When Hulky met Supey – Incredible Hulk vs. Superman
Intercompany crossovers almost never work. Yes, there’s an initial burst of excitement as two or more famed characters meet and duke it out, but the built-in reticence to have any events of lasting import spring out of it — since both sides of the equation will henceforth be sequestered — limits the potential. One needs only to look as far as the first and biggest to have an illustration of the rule: Superman vs. The Amazing Spider-Man. In that classic tale, the two superheroes lived in the same “imaginary” world yet had never met up at the start of the story (despite both having established crimefighting bona fides). It felt fake. It felt forced. These things always do. They’re events, but they’re non-events everyplace but the cash-box. They’re infuriating in their way.
Usually the only way any juice is squeezed out of the rind is when those crafting the book just say “screw it” and go crazy. Or take the concept and shake it up a bit, turn it on its head, as John Byrne did with his Batman/Captain America WWII plot. Or even Green Lantern Versus Aliens, though that rapidly collapsed under the weight of its own artifice.
Yet sometimes, in spite of the limitations, in spite of the ingrained transience, an intercompany meet-and-greet is at least a pleasant diversion, a pill of encapsulated nostalgia and old-fashioned storytelling mastery — a feast for the eyes, if not for the intellect. Enter Roger Stern’s, Steve Rude’s and Al Milgrom’s Incredible Hulk vs. Superman.
This joint Marvel/DC effort gets bonus points for coming before the mid-1990s DC/Marvel Amalgam venture, which robbed all crossovers thereafter of the bulk of their “Gosh, is this really happening?!” appeal. Superman and the Hulk, two stalwarts of their respective stables, had themselves been parts of the earliest minglings, Superman in his aforementioned tussle/partnership with Peter Parker, and the Hulk’s odd pairing with Batman. They had experience in this sub-genre. Both are hyper-strong characters who have to tone it down to play nicely with others, so putting them together gives them a chance to shuck the restrictor plates, and go all out. There are no worries about liquefying a mere mortal’s face.
But none of this would matter if the creative force behind the meeting blows it. Stern, Rude and Milgrom didn’t blow it.
The plot that Stern cooked up isn’t all that fresh. Told mostly in flashback, it recounts the first meeting, years before, of the Man of Steel and the Green Goliath, out in the Hulk’s native American Southwest stomping grounds, before the world knew that Bruce Banner was also Puny Banner. As is the norm, two primary villains partner up, in this case Thunderbolt Ross and Lex Luthor (though it’s not quite a happy marriage). There are initial confrontations between the two heroes, until they finally tag team to save the day.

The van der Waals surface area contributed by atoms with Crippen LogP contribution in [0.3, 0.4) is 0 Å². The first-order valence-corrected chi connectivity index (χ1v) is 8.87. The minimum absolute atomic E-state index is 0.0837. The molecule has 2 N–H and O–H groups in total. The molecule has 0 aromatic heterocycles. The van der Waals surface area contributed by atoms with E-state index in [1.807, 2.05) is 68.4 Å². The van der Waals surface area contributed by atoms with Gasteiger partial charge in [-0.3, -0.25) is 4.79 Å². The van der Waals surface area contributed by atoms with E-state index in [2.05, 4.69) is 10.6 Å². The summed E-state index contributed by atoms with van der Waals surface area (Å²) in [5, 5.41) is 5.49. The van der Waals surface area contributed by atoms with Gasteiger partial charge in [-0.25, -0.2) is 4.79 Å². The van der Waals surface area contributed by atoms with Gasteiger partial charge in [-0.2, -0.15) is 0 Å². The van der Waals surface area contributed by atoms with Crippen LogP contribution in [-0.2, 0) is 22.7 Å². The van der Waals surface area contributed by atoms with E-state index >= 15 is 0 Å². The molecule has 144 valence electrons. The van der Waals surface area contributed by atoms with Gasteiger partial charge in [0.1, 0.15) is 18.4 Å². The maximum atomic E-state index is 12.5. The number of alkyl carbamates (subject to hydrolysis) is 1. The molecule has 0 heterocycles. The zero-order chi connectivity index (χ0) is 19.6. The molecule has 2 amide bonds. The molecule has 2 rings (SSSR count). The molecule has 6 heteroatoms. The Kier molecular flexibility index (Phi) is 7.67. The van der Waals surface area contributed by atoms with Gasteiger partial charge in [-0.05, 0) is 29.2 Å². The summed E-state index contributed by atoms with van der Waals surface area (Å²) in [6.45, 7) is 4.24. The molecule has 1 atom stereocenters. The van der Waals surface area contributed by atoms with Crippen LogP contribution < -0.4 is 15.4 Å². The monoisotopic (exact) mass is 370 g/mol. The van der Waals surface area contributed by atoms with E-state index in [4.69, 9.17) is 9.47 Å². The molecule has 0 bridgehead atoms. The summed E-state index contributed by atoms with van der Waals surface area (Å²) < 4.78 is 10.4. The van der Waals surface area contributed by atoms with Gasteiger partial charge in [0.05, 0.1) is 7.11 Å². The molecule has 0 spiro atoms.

The beauty of the book comes in its timeless feel, which is just as much a credit to Rude (and Milgrom) as it is to Stern — though the latter gets his share. The flashback story is set in an unidentified decade, but it has an appropriate early 1960s feel to it, mainly thanks to the wholesome, All-American, Vitamin D fortified ethos of Rude’s art. Take this sequence, as Rick Jones pulls up in his flamey hot rod to what looks to be THE GREATEST DRIVE-IN IN THE HISTORY OF THE WORLD, and then comes face to face with Lois Lane’s midriff:
And on the next page, as the Man of Tomorrow chugalugs a root beer float:
Rude’s artwork is oftentimes unheralded, and he doesn’t get nearly the fanboy adulation that his blockbuster peers attract. But whether he’s bringing visual life to his great independent creation, Nexus, or lesser known joys like the Moth, he always amazes. His art is Rockwellian without the schmaltz. You could color it with crayons or chalk and it would still look smooth, bright and beautiful.
Of course, the selling point is Superman vs. the Hulk — it’s the title after all. It’s helpful that this isn’t the dumb, childish Hulk, but the cunning, mean Hulk that was more prevalent in the character’s earliest days. Hence he’s not just a punch and smash monster, and is more than capable of adopting tactics that look to be pulled right from the Road Runner/ Wile E. Coyote Acme desert playbook:
The book is visually arresting, with bold colors that bring the characters alive. (Indeed, I don’t know that I’ve ever seen Superman look so, well, Superman as he does with this red, blue and yellow palette.) It gets no marks for originality, but it can’t be faulted for doing what it set out to do: pit its stars against one another and then team them up. That it does this simple task with such modest aplomb deserves our praise. In an age when comics all too often strive to punch you in the face with every turn of the page, Superman quaffing a float at a drive-in burger joint with waitresses on roller skates zipping about is a like a DeLorean trip to the halcyon past.
Superman and Hulk did battle again in the Vs. portion of the Amalgam event, and there Superman triumphed over his super-strong foe, as he should have. After all, that green isn’t from Kryptonite, just good old-fashioned 1960s radiation. That battle, like much of the surrounding desperate, our-industry-is-on-the-verge-of-death hazarai, was a disappointment. This later book made it seem even more so.
[Note: This article originally stated that the crossover in question occurred before the Marvel/DC event in the mid-1990s. A commenter was kind enough to point out that this was utterly wrong, so that I could correct my inexplicable juxtaposition. I’ve left part of the original mistaken text in the article but crossed it out, as a totem pole of my carelessness.]